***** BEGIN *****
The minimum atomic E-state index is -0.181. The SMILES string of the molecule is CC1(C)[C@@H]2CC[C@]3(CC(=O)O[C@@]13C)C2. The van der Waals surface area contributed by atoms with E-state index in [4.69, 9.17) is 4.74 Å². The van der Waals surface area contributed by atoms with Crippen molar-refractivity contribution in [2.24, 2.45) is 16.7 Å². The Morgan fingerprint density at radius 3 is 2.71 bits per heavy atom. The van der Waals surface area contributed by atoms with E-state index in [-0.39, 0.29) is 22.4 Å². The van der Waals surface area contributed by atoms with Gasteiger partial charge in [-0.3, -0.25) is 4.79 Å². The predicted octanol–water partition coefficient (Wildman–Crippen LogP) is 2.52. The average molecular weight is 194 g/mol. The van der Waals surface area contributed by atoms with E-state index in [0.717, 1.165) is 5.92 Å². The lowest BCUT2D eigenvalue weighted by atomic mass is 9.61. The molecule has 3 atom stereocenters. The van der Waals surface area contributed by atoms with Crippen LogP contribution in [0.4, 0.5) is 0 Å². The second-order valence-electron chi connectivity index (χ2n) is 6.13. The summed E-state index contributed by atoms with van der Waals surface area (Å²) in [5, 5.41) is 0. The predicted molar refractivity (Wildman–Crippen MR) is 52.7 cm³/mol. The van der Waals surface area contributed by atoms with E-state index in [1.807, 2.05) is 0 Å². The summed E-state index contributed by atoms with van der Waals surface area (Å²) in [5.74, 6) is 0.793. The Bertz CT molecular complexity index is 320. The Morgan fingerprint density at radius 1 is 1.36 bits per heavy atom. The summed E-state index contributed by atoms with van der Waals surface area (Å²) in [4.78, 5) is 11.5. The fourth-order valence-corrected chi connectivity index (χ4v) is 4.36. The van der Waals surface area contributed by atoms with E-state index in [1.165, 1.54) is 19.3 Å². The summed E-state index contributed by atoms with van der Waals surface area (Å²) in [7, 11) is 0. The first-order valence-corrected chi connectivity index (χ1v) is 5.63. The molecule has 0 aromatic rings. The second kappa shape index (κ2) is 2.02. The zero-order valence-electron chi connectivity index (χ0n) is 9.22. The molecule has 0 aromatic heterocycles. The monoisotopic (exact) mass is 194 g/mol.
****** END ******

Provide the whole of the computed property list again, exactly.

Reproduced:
The minimum atomic E-state index is -0.181. The SMILES string of the molecule is CC1(C)[C@@H]2CC[C@]3(CC(=O)O[C@@]13C)C2. The van der Waals surface area contributed by atoms with E-state index in [4.69, 9.17) is 4.74 Å². The van der Waals surface area contributed by atoms with Crippen molar-refractivity contribution in [2.24, 2.45) is 16.7 Å². The Morgan fingerprint density at radius 3 is 2.71 bits per heavy atom. The van der Waals surface area contributed by atoms with E-state index in [-0.39, 0.29) is 22.4 Å². The van der Waals surface area contributed by atoms with Gasteiger partial charge in [-0.3, -0.25) is 4.79 Å². The predicted octanol–water partition coefficient (Wildman–Crippen LogP) is 2.52. The average molecular weight is 194 g/mol. The van der Waals surface area contributed by atoms with E-state index in [0.717, 1.165) is 5.92 Å². The lowest BCUT2D eigenvalue weighted by atomic mass is 9.61. The molecule has 3 atom stereocenters. The van der Waals surface area contributed by atoms with Crippen LogP contribution in [0.4, 0.5) is 0 Å². The second-order valence-electron chi connectivity index (χ2n) is 6.13. The summed E-state index contributed by atoms with van der Waals surface area (Å²) in [5, 5.41) is 0. The predicted molar refractivity (Wildman–Crippen MR) is 52.7 cm³/mol. The van der Waals surface area contributed by atoms with E-state index in [1.807, 2.05) is 0 Å². The summed E-state index contributed by atoms with van der Waals surface area (Å²) in [5.74, 6) is 0.793. The Bertz CT molecular complexity index is 320. The Morgan fingerprint density at radius 1 is 1.36 bits per heavy atom. The summed E-state index contributed by atoms with van der Waals surface area (Å²) in [4.78, 5) is 11.5. The fourth-order valence-corrected chi connectivity index (χ4v) is 4.36. The van der Waals surface area contributed by atoms with E-state index in [1.165, 1.54) is 19.3 Å². The summed E-state index contributed by atoms with van der Waals surface area (Å²) in [7, 11) is 0. The first-order valence-corrected chi connectivity index (χ1v) is 5.63. The molecule has 0 aromatic rings. The second kappa shape index (κ2) is 2.02. The zero-order valence-electron chi connectivity index (χ0n) is 9.22. The molecule has 0 aromatic heterocycles. The monoisotopic (exact) mass is 194 g/mol.